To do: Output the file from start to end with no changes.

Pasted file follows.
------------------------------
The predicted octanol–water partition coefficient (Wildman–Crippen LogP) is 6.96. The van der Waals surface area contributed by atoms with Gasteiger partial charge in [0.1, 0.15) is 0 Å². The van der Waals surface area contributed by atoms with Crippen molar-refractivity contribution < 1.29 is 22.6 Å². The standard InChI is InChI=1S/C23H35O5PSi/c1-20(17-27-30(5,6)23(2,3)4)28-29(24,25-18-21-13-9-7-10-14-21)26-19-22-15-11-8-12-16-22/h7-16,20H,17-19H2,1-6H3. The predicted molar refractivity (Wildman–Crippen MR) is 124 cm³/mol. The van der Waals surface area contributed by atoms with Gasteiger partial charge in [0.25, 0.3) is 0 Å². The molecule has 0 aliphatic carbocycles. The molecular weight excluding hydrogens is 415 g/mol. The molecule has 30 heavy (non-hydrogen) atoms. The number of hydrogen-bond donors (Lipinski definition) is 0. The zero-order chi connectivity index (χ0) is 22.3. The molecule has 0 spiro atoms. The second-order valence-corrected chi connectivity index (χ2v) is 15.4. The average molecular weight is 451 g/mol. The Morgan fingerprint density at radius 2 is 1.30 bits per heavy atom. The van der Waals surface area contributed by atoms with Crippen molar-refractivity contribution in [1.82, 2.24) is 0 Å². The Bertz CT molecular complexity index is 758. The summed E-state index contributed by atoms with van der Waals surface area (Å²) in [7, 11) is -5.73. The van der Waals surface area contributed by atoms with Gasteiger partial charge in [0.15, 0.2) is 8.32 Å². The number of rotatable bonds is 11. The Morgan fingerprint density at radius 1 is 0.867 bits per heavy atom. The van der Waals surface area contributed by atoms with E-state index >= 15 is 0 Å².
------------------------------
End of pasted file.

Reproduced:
The predicted octanol–water partition coefficient (Wildman–Crippen LogP) is 6.96. The van der Waals surface area contributed by atoms with Gasteiger partial charge in [0.1, 0.15) is 0 Å². The van der Waals surface area contributed by atoms with Crippen molar-refractivity contribution < 1.29 is 22.6 Å². The standard InChI is InChI=1S/C23H35O5PSi/c1-20(17-27-30(5,6)23(2,3)4)28-29(24,25-18-21-13-9-7-10-14-21)26-19-22-15-11-8-12-16-22/h7-16,20H,17-19H2,1-6H3. The predicted molar refractivity (Wildman–Crippen MR) is 124 cm³/mol. The van der Waals surface area contributed by atoms with Gasteiger partial charge in [0.25, 0.3) is 0 Å². The molecule has 0 aliphatic carbocycles. The molecular weight excluding hydrogens is 415 g/mol. The molecule has 30 heavy (non-hydrogen) atoms. The number of hydrogen-bond donors (Lipinski definition) is 0. The zero-order chi connectivity index (χ0) is 22.3. The molecule has 0 spiro atoms. The second-order valence-corrected chi connectivity index (χ2v) is 15.4. The average molecular weight is 451 g/mol. The Morgan fingerprint density at radius 2 is 1.30 bits per heavy atom. The van der Waals surface area contributed by atoms with Crippen molar-refractivity contribution in [1.82, 2.24) is 0 Å². The Bertz CT molecular complexity index is 758. The summed E-state index contributed by atoms with van der Waals surface area (Å²) in [7, 11) is -5.73. The van der Waals surface area contributed by atoms with Gasteiger partial charge in [0.15, 0.2) is 8.32 Å². The number of rotatable bonds is 11. The Morgan fingerprint density at radius 1 is 0.867 bits per heavy atom. The van der Waals surface area contributed by atoms with E-state index >= 15 is 0 Å².